Last year Rock Band was an instant hit. Taking all the best aspects of past music based games (Guitar Hero, Karaoke Revolution, etc.) and combining them into one package was a recipe for success. But while there were a lot of things done right, there was one critical factor that was missing: the ability to play the main game mode, Band World Tour, online, requiring bands to get together in one location, something that could prove difficult for those who enjoy playing from various locations across the country.
Thankfully, Rock Band 2 fixes that issue. By implementing an online version of Band World Tour, it’s now easier to allow online friends to get together and complete all their BWT requirements. While bands can have dedicated members, there is also the possibility to have another player sub in as a backup on their roster, a very smart move on Harmonix’s part. The only catch with the new Tour based game modes is that the original Guitar Hero-like tier based modes are now gone, and while that might concern a couple Rock Band `1 purists, I feel that it helps differentiate Rock Band 2 from all the other titles on the market.
But of course the issue with BWT is based entirely on how many songs will be available. Those playing Rock Band 2 for the first time might be stuck with the same songs over and over again, even with its massive lineup of 84 songs, all master tracks (with an additional 20 coming soon as a bonus download) when facing extended setlists (either self created or pre-determined.)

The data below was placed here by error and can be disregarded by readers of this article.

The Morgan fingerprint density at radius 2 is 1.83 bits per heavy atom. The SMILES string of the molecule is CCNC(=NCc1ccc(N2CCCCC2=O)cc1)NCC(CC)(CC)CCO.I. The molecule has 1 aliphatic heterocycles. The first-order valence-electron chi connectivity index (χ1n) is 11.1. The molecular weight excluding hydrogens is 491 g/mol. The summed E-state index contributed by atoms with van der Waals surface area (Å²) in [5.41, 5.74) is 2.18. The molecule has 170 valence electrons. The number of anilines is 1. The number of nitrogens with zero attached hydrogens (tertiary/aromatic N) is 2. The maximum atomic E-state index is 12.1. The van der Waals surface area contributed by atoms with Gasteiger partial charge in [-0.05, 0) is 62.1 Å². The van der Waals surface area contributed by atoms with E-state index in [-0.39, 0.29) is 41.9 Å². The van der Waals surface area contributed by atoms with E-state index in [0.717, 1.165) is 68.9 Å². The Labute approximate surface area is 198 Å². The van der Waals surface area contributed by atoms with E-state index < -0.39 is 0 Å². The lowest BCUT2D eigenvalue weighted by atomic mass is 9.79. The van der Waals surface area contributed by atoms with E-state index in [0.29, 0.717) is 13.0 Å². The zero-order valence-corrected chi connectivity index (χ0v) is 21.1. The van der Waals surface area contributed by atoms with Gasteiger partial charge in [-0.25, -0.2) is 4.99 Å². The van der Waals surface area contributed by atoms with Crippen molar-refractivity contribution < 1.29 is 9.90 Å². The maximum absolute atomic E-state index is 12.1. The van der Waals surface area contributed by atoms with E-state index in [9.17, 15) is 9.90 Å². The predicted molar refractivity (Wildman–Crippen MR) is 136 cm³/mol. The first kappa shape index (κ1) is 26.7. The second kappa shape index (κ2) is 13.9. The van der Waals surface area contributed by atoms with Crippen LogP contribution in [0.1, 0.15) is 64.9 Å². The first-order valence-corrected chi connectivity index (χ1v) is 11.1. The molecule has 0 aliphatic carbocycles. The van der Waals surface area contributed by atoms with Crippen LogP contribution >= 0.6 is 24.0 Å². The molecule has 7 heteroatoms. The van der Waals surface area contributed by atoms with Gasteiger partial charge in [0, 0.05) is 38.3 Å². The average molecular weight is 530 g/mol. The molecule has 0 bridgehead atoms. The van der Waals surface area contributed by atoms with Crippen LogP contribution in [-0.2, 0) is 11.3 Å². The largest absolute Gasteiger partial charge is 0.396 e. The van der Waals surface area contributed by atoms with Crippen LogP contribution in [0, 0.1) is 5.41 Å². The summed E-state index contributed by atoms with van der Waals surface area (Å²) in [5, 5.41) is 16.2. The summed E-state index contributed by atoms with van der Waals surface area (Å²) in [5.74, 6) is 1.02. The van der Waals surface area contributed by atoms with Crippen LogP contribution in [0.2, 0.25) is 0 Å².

However, for those with tons of songs downloaded that is easily remedied. Even better, owners of the original Rock Band are able to transfer almost all of the original’s songs for a small $5 license charge. Three US songs are not available in the transfer: the master track Enter Sandman from Metallica and two covers (Run to the Hills by Iron Maiden and Paranoid by Black Sabbath,) but in my opinion they are acceptable sacrifices.
Harmonix is promising over 500 songs by the end of the year, and by the way they are adding downloadable content on a weekly basis, and the initial 104 after bonus content, it looks like they are keeping true to their word.
In addition to the revamped Band World Tour mode, for those who do miss the original tiered system, there are additional challenges available consisting of a predetermined setlist, including all downloadable songs and songs transferred from RB1. Additional Battle of the Bands online competitions are also available for those who want to prove who the best band are on the web.
Replay value is completely off the roof this time!
But all of this would not matter if the core game engine was changed. Thankfully that is not the case, as Rock Band 2 follows the same gameplay formula of the original. But I couldn’t help but think that some of the new songs are much easier from the first game. Whereas I had difficulty getting 100% on Hard, it became tradition now. Maybe it’s because the game feels more streamlined, or because I am getting better.
Rock Band 2 was originally released as a timed exclusive for the Xbox 360, at least in game form only. The separate RB2 wireless guitar and drum sets are also available in stores but they were not tested for this review (the original guitar and drums were used.)
However, by the time this review is posted, the 360 Special Edition (with the new instruments) and the PlayStation 3 version should be out, with the Wii and PlayStation 2 releasing mid-November.
Rock Band 2 is a perfect example of "if it ain’t broke, don’t fix it." Well actually they fixed the online world tour (since it was nonexistent before) but everything else is as perfect as before.
It will be interesting to see how the game fares when Guitar Hero World Tour comes out, but as far as I’m concerned I will definitely be coming back, especially with the over 500 songs available by the end of the year!